The policy solutions for geothermal are relatively straightforward. As policymakers consider permitting reform, putting geothermal on an even footing with oil and gas should be an obvious component. Policymakers should:
- Extend the categorical exclusions that oil and gas receive to cover geothermal exploration drilling and certain types of wellfield development.
- Expand agency capacity at relevant Bureau of Land Management (BLM) field offices.
- Reform the transmission siting and permitting process to expand opportunities for geothermal energy to connect to the grid.
- Comprehensively reform the NEPA process to reduce frivolous legal challenges and allow expedited agency review.
Under NEPA, categorical exclusions (CEs) offer the most streamlined process, allowing a standardized and rapid approval. Geothermal should have access to the same streamlined CEs that the oil and gas industry has for exploration drilling and well field development. Geothermal should receive a CE for stage four on the chart above, in addition to the existing CE for stage three. Expanding CEs for geothermal would not allow the industry to avoid environmental review or environmental standards. Exploration drilling and well field development are relatively small, and are not environmentally disruptive. These reforms would leave full environmental review requirements in place for more intrusive projects: the power plants that turn geothermal steam into electricity, and the transmission lines that carry that electricity to market.
Congress should also direct BLM to prioritize developing staff capacity and coordination for geothermal leases and permits. Congress should pair this directive with funding for increased staffing, and should maintain pressure on BLM by requesting periodic progress reports. In the same way that government financing programs aim to help innovative clean energy companies cross the commercial “valley of death,” permitting agencies should proactively streamline their regulatory processes for emerging industries like geothermal.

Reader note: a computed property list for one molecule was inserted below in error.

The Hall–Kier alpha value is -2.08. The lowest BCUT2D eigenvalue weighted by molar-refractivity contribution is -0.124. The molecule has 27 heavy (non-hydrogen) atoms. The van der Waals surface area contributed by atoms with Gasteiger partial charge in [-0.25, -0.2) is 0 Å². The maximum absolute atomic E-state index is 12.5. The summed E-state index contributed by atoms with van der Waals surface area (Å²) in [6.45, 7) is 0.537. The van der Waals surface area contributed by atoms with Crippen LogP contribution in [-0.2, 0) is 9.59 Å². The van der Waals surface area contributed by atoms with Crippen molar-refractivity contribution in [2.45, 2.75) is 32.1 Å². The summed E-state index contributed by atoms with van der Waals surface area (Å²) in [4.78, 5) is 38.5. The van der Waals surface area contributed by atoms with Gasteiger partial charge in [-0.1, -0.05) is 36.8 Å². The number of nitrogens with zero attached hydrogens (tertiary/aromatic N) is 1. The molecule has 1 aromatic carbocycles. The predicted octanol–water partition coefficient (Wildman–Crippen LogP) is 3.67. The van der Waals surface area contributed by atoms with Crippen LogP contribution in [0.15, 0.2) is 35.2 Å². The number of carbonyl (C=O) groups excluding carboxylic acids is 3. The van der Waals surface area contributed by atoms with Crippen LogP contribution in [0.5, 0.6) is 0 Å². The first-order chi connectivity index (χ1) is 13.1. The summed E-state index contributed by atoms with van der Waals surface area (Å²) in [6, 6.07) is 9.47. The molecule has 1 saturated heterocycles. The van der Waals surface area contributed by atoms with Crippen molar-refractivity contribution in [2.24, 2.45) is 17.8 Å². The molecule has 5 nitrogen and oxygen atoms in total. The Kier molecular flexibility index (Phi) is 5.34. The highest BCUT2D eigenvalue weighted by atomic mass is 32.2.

Congress could take up genuine reforms to the siting and permitting process for long-distance transmission lines. Transmission is vital in its own right to unlock clean energy production and modernize the grid. But it’s especially important for geothermal, as a higher-capacity transmission network would expand the opportunities for financially viable geothermal production while lowering production risk. Policymakers should consider taking up reforms in the Site Act, which proposes giving FERC authority to site large-scale transmission projects, or the Big Wires Act, which would require regions to maintain a minimum interregional transmission capacity.
Finally, Congress should take up comprehensive reform to the NEPA process by restricting frivolous lawsuits and creating a limit on the amount of time courts can hold up construction.
Geothermal energy presents an opportunity for American clean energy production that is almost too good to be true. In the American West, vast reserves of easily accessible underground heat sit under federal land. A tiny fraction of those reserves, tapped by existing technology, would provide baseload energy sufficient for the entire country. It would be a shame if regulations originally designed to protect the environment killed geothermal energy while shielding oil and gas.